Category Archives: Nutrition

Want to lose weight? Train the brain, not the body


ScaleBy Laurel Mellin, University of California, San Francisco

Despite massive government, medical and individual efforts to win the war on obesity, 71 percent of Americans are overweight.

The average adult is 24 pounds heavier today than in 1960. Our growing girth adds some US$200 billion per year to our health care expenditure, amounting to a severe health crisis.

Drug research has not yielded a pill that helps people lose weight and keep it off. Traditional approaches such as diet and exercise can work short-term, but people almost inevitably regain the weight. Randomized controlled trials of weight loss surgery have shown some improvements in diabetes but not in mortality, cancer and cardiovascular disease.

If there is ever to be a “pill” – a solution to weight – it will be changing the brain, particularly the primitive areas of the brain, the “emotional brain” or mammalian and reptilian brain. These areas house circuits that control stress and our stress-fueled emotions, thoughts and behaviors.

These circuits can be rewired in humans so by changing them, we have a chance to address the root cause of stress-related problems, including obesity. While some overweight and obesity are caused by genetic make-up, more and more research is indicating that stress plays a big role in weight gain. Many people under stress turn to food for comfort.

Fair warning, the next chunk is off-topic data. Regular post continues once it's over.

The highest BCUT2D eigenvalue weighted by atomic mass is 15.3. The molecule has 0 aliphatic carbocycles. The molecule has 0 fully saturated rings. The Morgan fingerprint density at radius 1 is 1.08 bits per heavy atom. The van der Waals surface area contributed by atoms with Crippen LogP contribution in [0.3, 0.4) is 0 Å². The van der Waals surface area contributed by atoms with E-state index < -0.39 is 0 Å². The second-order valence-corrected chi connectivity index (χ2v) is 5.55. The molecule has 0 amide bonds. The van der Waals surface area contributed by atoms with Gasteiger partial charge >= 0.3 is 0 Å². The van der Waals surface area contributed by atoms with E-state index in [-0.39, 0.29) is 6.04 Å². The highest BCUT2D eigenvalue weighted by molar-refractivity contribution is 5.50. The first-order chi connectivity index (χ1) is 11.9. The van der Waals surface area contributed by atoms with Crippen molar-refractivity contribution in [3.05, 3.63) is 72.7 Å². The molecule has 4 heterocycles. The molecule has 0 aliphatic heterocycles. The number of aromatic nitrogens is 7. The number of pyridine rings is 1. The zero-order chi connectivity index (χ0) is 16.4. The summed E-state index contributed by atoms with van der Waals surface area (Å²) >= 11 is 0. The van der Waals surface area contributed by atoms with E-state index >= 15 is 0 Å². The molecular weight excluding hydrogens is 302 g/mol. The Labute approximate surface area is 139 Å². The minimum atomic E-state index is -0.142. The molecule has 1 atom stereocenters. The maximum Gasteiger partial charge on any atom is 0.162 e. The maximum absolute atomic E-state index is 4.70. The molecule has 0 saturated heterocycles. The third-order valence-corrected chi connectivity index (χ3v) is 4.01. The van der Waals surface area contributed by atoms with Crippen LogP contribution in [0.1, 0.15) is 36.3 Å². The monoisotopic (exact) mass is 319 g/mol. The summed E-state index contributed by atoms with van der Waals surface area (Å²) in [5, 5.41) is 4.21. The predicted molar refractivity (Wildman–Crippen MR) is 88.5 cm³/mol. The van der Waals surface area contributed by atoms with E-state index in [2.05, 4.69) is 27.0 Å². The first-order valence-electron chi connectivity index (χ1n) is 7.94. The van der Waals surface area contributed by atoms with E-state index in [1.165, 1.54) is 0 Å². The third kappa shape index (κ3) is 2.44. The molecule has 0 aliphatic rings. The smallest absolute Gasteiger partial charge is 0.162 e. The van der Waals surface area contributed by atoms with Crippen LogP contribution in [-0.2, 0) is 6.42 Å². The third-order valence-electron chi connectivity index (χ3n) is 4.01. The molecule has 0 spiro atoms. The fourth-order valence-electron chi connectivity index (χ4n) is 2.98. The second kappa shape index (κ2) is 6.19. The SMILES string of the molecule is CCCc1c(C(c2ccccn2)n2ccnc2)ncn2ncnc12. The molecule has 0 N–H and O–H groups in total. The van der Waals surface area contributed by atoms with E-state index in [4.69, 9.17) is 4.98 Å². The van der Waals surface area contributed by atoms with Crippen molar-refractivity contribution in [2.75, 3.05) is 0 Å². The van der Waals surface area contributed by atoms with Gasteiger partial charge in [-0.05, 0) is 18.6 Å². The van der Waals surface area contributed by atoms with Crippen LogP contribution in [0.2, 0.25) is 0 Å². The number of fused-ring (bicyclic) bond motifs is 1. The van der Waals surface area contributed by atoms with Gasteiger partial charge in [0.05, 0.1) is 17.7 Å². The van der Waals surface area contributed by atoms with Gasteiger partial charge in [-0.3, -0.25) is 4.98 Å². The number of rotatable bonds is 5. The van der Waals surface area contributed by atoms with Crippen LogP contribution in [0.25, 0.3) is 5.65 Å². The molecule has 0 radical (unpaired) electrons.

My colleagues and I set out to develop a neuroscience-based approach to weight management and dealing with the common excesses we all face, through emotional brain training.

The idea was to use neuroscience-based tools to change the brain so that the whole range of common excesses would fade. The method has shown promising results. Continue reading


How to eat healthy: Start with a plan

SNAP cooking class with Nutrition Educator Golda Simon

SNAP cooking class with Nutrition Educator Golda Simon

By Keith Seinfeld
Public Health – Seattle & King County

People may eat poorly for a variety of reasons, including busy and stressful lives or lack of cooking skills.

Tight budgets may add to the problem, especially if you haven’t learned tricks for stretching food dollars.